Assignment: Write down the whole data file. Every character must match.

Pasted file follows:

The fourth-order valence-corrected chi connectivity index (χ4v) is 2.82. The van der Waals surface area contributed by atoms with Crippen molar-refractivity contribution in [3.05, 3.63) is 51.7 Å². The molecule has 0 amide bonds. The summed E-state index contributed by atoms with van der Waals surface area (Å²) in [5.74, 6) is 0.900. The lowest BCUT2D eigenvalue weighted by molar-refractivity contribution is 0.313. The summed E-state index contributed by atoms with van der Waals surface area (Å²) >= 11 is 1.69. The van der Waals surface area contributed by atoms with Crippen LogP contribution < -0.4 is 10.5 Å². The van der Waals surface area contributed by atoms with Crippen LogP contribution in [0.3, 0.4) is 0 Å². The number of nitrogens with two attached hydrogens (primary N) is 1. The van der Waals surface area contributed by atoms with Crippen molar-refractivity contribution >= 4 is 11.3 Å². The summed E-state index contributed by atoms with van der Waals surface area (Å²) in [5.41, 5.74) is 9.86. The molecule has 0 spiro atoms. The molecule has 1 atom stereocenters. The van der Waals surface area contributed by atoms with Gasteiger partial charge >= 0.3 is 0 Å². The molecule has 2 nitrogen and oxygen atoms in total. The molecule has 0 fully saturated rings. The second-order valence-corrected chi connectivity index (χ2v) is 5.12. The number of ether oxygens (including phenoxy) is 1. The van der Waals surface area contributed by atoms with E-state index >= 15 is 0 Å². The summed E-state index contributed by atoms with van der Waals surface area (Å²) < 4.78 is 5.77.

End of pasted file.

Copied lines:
The fourth-order valence-corrected chi connectivity index (χ4v) is 2.82. The van der Waals surface area contributed by atoms with Crippen molar-refractivity contribution in [3.05, 3.63) is 51.7 Å². The molecule has 0 amide bonds. The summed E-state index contributed by atoms with van der Waals surface area (Å²) in [5.74, 6) is 0.900. The lowest BCUT2D eigenvalue weighted by molar-refractivity contribution is 0.313. The summed E-state index contributed by atoms with van der Waals surface area (Å²) >= 11 is 1.69. The van der Waals surface area contributed by atoms with Crippen LogP contribution < -0.4 is 10.5 Å². The van der Waals surface area contributed by atoms with Crippen LogP contribution in [0.3, 0.4) is 0 Å². The number of nitrogens with two attached hydrogens (primary N) is 1. The van der Waals surface area contributed by atoms with Crippen molar-refractivity contribution >= 4 is 11.3 Å². The summed E-state index contributed by atoms with van der Waals surface area (Å²) in [5.41, 5.74) is 9.86. The molecule has 0 spiro atoms. The molecule has 1 atom stereocenters. The van der Waals surface area contributed by atoms with Gasteiger partial charge >= 0.3 is 0 Å². The molecule has 2 nitrogen and oxygen atoms in total. The molecule has 0 fully saturated rings. The second-order valence-corrected chi connectivity index (χ2v) is 5.12. The number of ether oxygens (including phenoxy) is 1. The van der Waals surface area contributed by atoms with E-state index >= 15 is 0 Å². The summed E-state index contributed by atoms with van der Waals surface area (Å²) < 4.78 is 5.77.